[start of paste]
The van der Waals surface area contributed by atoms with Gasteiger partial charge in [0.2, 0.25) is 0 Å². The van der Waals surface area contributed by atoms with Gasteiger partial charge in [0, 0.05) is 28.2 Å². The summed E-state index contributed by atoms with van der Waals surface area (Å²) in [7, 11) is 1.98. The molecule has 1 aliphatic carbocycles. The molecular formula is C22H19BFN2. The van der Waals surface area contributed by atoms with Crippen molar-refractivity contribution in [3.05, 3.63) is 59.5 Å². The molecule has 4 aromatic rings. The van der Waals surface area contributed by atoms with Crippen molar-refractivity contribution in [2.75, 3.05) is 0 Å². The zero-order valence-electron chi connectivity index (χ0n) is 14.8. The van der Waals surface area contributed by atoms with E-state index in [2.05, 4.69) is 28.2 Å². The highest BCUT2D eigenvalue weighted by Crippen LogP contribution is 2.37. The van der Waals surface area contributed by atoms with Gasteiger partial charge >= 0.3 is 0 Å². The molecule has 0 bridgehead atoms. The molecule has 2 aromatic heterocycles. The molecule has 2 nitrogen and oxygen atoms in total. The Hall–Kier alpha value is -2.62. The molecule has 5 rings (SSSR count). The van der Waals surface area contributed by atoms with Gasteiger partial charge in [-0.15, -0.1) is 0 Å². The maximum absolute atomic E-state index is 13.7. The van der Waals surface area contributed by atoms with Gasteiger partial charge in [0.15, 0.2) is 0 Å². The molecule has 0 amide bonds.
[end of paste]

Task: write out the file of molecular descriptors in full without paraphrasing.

The van der Waals surface area contributed by atoms with Gasteiger partial charge in [0.2, 0.25) is 0 Å². The van der Waals surface area contributed by atoms with Gasteiger partial charge in [0, 0.05) is 28.2 Å². The summed E-state index contributed by atoms with van der Waals surface area (Å²) in [7, 11) is 1.98. The molecule has 1 aliphatic carbocycles. The molecular formula is C22H19BFN2. The van der Waals surface area contributed by atoms with Crippen molar-refractivity contribution in [3.05, 3.63) is 59.5 Å². The molecule has 4 aromatic rings. The van der Waals surface area contributed by atoms with Crippen molar-refractivity contribution in [2.75, 3.05) is 0 Å². The zero-order valence-electron chi connectivity index (χ0n) is 14.8. The van der Waals surface area contributed by atoms with E-state index in [2.05, 4.69) is 28.2 Å². The highest BCUT2D eigenvalue weighted by Crippen LogP contribution is 2.37. The van der Waals surface area contributed by atoms with Gasteiger partial charge >= 0.3 is 0 Å². The molecule has 0 bridgehead atoms. The molecule has 2 aromatic heterocycles. The molecule has 2 nitrogen and oxygen atoms in total. The Hall–Kier alpha value is -2.62. The molecule has 5 rings (SSSR count). The van der Waals surface area contributed by atoms with Gasteiger partial charge in [-0.15, -0.1) is 0 Å². The maximum absolute atomic E-state index is 13.7. The van der Waals surface area contributed by atoms with Gasteiger partial charge in [0.15, 0.2) is 0 Å². The molecule has 0 amide bonds.